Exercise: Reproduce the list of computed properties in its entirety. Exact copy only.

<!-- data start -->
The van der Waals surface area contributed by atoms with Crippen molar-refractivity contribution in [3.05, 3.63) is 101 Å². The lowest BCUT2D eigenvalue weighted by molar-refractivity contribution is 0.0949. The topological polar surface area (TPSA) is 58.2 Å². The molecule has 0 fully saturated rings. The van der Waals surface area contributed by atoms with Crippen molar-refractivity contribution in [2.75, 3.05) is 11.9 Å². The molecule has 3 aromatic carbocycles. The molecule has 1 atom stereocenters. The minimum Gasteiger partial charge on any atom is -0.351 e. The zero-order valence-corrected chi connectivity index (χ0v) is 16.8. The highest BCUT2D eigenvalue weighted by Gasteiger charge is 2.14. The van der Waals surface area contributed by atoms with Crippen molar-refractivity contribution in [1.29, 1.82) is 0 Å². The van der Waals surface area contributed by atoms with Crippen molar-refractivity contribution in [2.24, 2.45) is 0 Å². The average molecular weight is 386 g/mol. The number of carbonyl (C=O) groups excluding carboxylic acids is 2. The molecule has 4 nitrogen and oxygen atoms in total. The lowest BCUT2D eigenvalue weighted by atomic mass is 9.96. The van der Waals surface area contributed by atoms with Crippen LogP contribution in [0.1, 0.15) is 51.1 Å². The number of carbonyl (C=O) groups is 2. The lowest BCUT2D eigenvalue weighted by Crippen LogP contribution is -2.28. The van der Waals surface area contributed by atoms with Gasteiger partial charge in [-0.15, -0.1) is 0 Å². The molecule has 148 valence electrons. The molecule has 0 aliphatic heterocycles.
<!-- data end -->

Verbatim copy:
The van der Waals surface area contributed by atoms with Crippen molar-refractivity contribution in [3.05, 3.63) is 101 Å². The lowest BCUT2D eigenvalue weighted by molar-refractivity contribution is 0.0949. The topological polar surface area (TPSA) is 58.2 Å². The molecule has 0 fully saturated rings. The van der Waals surface area contributed by atoms with Crippen molar-refractivity contribution in [2.75, 3.05) is 11.9 Å². The molecule has 3 aromatic carbocycles. The molecule has 1 atom stereocenters. The minimum Gasteiger partial charge on any atom is -0.351 e. The zero-order valence-corrected chi connectivity index (χ0v) is 16.8. The highest BCUT2D eigenvalue weighted by Gasteiger charge is 2.14. The van der Waals surface area contributed by atoms with Crippen molar-refractivity contribution in [1.29, 1.82) is 0 Å². The van der Waals surface area contributed by atoms with Crippen molar-refractivity contribution in [2.24, 2.45) is 0 Å². The average molecular weight is 386 g/mol. The number of carbonyl (C=O) groups excluding carboxylic acids is 2. The molecule has 4 nitrogen and oxygen atoms in total. The lowest BCUT2D eigenvalue weighted by atomic mass is 9.96. The van der Waals surface area contributed by atoms with Crippen LogP contribution in [0.1, 0.15) is 51.1 Å². The number of carbonyl (C=O) groups is 2. The lowest BCUT2D eigenvalue weighted by Crippen LogP contribution is -2.28. The van der Waals surface area contributed by atoms with Gasteiger partial charge in [-0.15, -0.1) is 0 Å². The molecule has 148 valence electrons. The molecule has 0 aliphatic heterocycles.